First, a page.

Fifty years ago, my father made a momentous decision. He decided to become an Australian citizen.
This decision was all the more difficult since, back then, if one wanted to do so, he or she had to renounce allegiance to his or her country of origin. Australia did not legislate for dual-citizenship until 1992.
While becoming an Australian didn’t mean my father could no longer support Italy in football, given it was the place he spent his childhood (my father came to Australia as a teenager), the decision would have been gut-wrenching. But, after years of struggle that would be familiar to all post-World War II migrants, my father reasoned that as a recently married man, his future, even though he would always love il Belpaese, lay here.
In fact, he once told us that, as soon as he got here, he thought he would like Australia. He still proudly has the Bible that was presented to him at his naturalisation ceremony, with a picture of Her Majesty the Queen on the inside cover. The rule of law, freedom, opportunity—that is what Australia represented to him.
Some 50 years later my father, and this correspondent, feel betrayed. Australia has turned its back on the rule of law and freedom and has become a country of people who love nothing better to meddle in our private lives and our opinions.
Now that Novak Djokovic’s visa has been cancelled and he has been expelled from this country, Australia’s humiliation is complete, and its position as an international pariah is assured. He has been expelled from this country under a law that is used to expel terrorists, murderers, and rapists.
As Steve Waterson wrote so candidly in The Australian:
Lawyers say hard cases make bad laws; but bad laws also make hard cases. So if those who have opposed the country’s brutal border closure now adopt Prime Minister Scott Morrison’s “rules are rules” platitude (as though the rules were dropped here from outer space, rather than born of his own unseemly and unending panic), we are valuing the internal coherence of a bad system over our desire to see a measured, reasonable response to an unvaccinated person seeking entry to a country where almost everyone is vaccinated.
The “Gotcha!” reaction to a couple of trivial form-filling errors and the embarrassing interview process he was subjected to show how thoroughly COVID paranoia has penetrated our institutions.
A “threat to public order and public health” were the reasons Immigration Minister Alex Hawke gave for cancelling Djokovic’s visa, and that his presence might cause “civil unrest.”
Give me a break!
As Waterson wrote:
Anyone who believed Djokovic was more of a threat to public health than any of the thousands who would pay to watch him play is an idiot. He doesn’t dive into Young & Jackson (the famous Melbourne pub which is a short walk from Rod Laver Arena) for a post-game beer during the tournament; and, more importantly, he doesn’t have any COVID to transmit.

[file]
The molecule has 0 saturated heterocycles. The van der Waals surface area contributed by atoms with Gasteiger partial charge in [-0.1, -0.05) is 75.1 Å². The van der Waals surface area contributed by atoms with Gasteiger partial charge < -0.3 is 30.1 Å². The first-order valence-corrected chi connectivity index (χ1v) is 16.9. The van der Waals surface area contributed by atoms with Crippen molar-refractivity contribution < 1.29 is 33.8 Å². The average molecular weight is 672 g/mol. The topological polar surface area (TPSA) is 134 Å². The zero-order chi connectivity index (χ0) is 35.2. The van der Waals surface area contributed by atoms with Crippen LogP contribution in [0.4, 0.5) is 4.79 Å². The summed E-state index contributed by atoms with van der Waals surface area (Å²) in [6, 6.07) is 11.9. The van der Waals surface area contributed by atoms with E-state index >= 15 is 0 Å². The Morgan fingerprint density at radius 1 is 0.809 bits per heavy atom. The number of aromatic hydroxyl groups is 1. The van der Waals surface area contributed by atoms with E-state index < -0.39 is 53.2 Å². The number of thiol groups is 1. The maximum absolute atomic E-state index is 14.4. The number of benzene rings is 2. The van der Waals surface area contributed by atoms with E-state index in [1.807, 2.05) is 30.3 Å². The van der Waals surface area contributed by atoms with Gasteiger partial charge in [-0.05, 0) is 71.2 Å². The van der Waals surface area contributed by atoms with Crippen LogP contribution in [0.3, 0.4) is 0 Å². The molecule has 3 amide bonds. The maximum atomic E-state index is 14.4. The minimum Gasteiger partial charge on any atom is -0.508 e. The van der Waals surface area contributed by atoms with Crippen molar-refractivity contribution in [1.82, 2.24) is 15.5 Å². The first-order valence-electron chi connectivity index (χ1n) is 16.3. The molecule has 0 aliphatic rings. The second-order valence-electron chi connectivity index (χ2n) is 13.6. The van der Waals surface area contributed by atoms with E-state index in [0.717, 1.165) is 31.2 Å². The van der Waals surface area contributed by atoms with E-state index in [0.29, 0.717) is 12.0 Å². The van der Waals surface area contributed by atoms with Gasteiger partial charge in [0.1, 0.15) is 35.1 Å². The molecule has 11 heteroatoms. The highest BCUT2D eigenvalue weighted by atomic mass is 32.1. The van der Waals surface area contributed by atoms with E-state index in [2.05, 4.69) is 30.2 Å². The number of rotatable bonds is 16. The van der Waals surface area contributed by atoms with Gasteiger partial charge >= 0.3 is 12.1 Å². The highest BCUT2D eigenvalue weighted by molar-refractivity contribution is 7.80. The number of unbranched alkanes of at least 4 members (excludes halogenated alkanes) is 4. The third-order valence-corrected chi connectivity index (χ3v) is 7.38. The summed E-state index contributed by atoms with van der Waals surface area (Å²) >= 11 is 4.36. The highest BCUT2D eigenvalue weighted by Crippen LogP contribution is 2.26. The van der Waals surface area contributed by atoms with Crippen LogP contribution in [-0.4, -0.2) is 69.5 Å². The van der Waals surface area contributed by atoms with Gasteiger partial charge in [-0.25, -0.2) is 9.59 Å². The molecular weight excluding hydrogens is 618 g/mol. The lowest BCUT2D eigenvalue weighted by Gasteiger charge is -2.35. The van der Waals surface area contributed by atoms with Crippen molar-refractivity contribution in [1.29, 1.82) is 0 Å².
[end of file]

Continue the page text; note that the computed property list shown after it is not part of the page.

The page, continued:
Australian tennis player Nick Kyrgios’ intervention, is also telling. He has had regular spats with Djokovic, but he makes absolute sense on this farce, calling it “embarrassing.”
I’m waking up and it’s just reading the media and there’s something new every day. I feel like we’re just trying to fight things that aren’t right, it’s not about the vaccination any more, it’s just about him not being here on the right visa or his visa being cancelled.
I feel like if it’s not that, it’s something else. I just think it’s crazy. I feel so sorry for him.
He’s here to play tennis, he’s not doing anything to anyone.
The mistreatment of people in Melbourne has been atrocious in the last two years. I understand the anger towards him for not being vaccinated and getting a medical exemption, but if you look at it on face value, he’s got his paperwork.
When Kygios makes more sense than the government, it is clear we have a problem.
The fact is this farce would never have happened prior to Wimbledon, the U.S. Open or the French. Indeed, the French Sports Minister Roxana Maracineanu stated that there would be protocols in place to permit him to enter the country for a major sporting event.
French tennis writer Carole Bouchard made some perceptive observations: “He’s being deported for a sentiment he might create in others.
“He is not a threat to Australia. He didn’t come here to excite any unvaxxed movement whatsoever. They perfectly know it,” Bouchard wrote.
“The extremities they’ve gone to avoid losing face are shocking. But for a government that has prevented its own people from returning to their country during a freaking pandemic, I guess nothing should be surprising anymore.”
This fiasco has led me to become ashamed of being an Australian citizen. It is a feeling that has been growing over the last two years, and what has happened to Djokovic has only confirmed it.
And it’s not just our governments, state and federal, that I am ashamed to be associated with. It is, sadly, the attitude of the people of this country over the last two years.
Several polls taken over the last week showed a vast majority agreed that Djokovic should be deported. That the government indulged the mob howling for the expulsion of the world’s No.1 tennis player from what may be the only globally significant sporting event we will host this year is despicable.
But what is even more damning is that Djokovic, a Serbian, had the courage to take on a fight the vast majority of Australians have been too gutless to take on.
That is what really makes me ashamed to be an Australian.
Views expressed in this article are the opinions of the author and do not necessarily reflect the views of The Epoch Times.